Houses for the Dead: The Provision of Mortuaries in London, 1843–1889

  title={Houses for the Dead: The Provision of Mortuaries in London, 1843–1889},
  author={Pamela Fisher},
  journal={The London Journal},
  pages={1 - 15}
  • P. Fisher
  • Published 1 March 2009
  • History
  • The London Journal
Abstract Edwin Chadwick's supplementary sanitary report of 1843 claimed that around 20,000 deaths took place in London each year among families who occupied only a single room. For the period between death and burial, which could be a week or more, these families shared that room with a decomposing corpse. Chadwick recommended that public mortuaries should be provided, where corpses could be securely and decently lodged until they could be buried. This article examines the gradual process of…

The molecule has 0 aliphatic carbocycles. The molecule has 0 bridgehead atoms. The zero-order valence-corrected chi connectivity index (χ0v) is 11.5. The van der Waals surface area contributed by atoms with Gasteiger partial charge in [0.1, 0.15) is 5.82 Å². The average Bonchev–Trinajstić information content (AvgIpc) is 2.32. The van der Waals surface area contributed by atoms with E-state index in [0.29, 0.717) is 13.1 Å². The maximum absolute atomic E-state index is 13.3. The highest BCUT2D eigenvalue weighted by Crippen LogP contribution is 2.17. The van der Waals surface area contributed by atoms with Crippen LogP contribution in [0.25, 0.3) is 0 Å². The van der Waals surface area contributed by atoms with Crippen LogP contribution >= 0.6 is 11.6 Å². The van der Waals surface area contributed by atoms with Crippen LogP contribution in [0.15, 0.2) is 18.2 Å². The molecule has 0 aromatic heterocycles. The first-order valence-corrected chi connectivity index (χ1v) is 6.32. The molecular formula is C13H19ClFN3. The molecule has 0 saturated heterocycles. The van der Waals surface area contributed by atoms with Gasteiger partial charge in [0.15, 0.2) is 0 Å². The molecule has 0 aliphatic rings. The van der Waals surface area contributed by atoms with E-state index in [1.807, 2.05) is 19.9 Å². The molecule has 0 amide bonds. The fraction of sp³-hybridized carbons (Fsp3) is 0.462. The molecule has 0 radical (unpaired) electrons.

Drawing the pillow, laying out and port wine: the moral economy of death, dying and bereavement in England, c.1840–1930
Abstract In 1997, Gillian Bennett and Steve Roud of the Folklore Society (FLS) highlighted the resources available to historians of death, dying, funerals and bereavement within the archives of the
Funeral customs in nineteenth century Ireland
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Original article can be found at: Copyright Wiley [Full text of this article is not available in the UHRA]
Exit(us), Voice and Loyalty
Halt man sich an Rousseau, dann gibt es Demokratie nur als demokratischen Augenblick: den Moment, in dem alle zusammen eine existenzielle Gefahr abwehren, die jeden Einzelnen elementar bedroht.


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